This year, the One Book, One Community program, co-sponsored by the city of East Lansing and MSU, is not only offering students and community members a menu of literary work, but cinematic work as well.
One of the three selections this year, the film "Fruitvale Station" by director Ryan Coogler, is based on a true story of a 22-year-old black man who was killed by a Bay Area Rapid Transit police officer on a subway platform in Oakland, California.
At 7 p.m. on Sept. 2, Coogler will discuss the film at a special event at the Kellogg Center Auditorium. Admission is first come, first seated.
A number of free public film showings will take place on campus before and after Coogler's visit.
The film will be shown the following days:
Aug. 27: The film begins at 7 p.m. in Brody Hall, room 112, followed by a discussion led by Alyssa Hadley Dunn, assistant professor of teacher education.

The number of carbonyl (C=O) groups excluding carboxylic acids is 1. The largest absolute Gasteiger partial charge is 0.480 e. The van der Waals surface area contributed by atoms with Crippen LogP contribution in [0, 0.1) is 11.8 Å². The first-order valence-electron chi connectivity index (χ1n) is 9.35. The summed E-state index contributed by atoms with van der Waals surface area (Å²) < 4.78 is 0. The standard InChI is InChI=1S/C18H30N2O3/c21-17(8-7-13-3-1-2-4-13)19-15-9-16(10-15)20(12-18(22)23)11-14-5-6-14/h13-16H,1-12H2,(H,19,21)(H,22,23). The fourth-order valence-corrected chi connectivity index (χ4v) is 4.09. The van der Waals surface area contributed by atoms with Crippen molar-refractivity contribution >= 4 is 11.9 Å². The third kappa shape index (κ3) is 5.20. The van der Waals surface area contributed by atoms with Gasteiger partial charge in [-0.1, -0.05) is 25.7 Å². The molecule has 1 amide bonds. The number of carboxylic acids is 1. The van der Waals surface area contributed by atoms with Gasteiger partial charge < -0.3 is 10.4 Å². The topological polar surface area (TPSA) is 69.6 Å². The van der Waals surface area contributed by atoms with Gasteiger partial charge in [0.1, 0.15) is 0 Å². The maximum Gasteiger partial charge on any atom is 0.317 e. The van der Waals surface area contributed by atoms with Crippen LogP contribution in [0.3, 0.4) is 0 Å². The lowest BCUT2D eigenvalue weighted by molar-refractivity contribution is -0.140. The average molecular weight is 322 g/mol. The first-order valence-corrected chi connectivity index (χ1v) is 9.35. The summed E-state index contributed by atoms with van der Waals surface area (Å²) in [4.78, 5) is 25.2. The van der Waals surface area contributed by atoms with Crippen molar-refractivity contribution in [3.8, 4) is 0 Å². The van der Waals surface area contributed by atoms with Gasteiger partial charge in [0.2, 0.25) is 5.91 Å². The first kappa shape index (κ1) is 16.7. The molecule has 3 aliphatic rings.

Aug. 28: The film begins at 8 p.m. in Wells Hall, room B115, followed by a discussion led by Alyssa Hadley Dunn, assistant professor of teacher education.
Sept. 4: The film begins at 7 p.m. in Wells Hall, room B115 (Campus Center Cinemas), in partnership with UAB and RHA.
This year’s OBOC program is coordinated in conjunction with MSU’s yearlong Project 60/50, which commemorates the 60th anniversary of Brown v. Board of Education Supreme Court decision and the 50th anniversary of the 1964 Civil Rights Act.
This is the first time in the program’s 13-year history in which more than one selection was chosen and a non-written piece was featured: Graphic novel “March Book One” by U.S. Rep. John Lewis, Andrew Aydin and Nate Powell; the film “Fruitvale Station” directed by Coogler; and the memoir “The Grace of Silence” by award-winning journalist and National Public Radio contributor Michele Norris.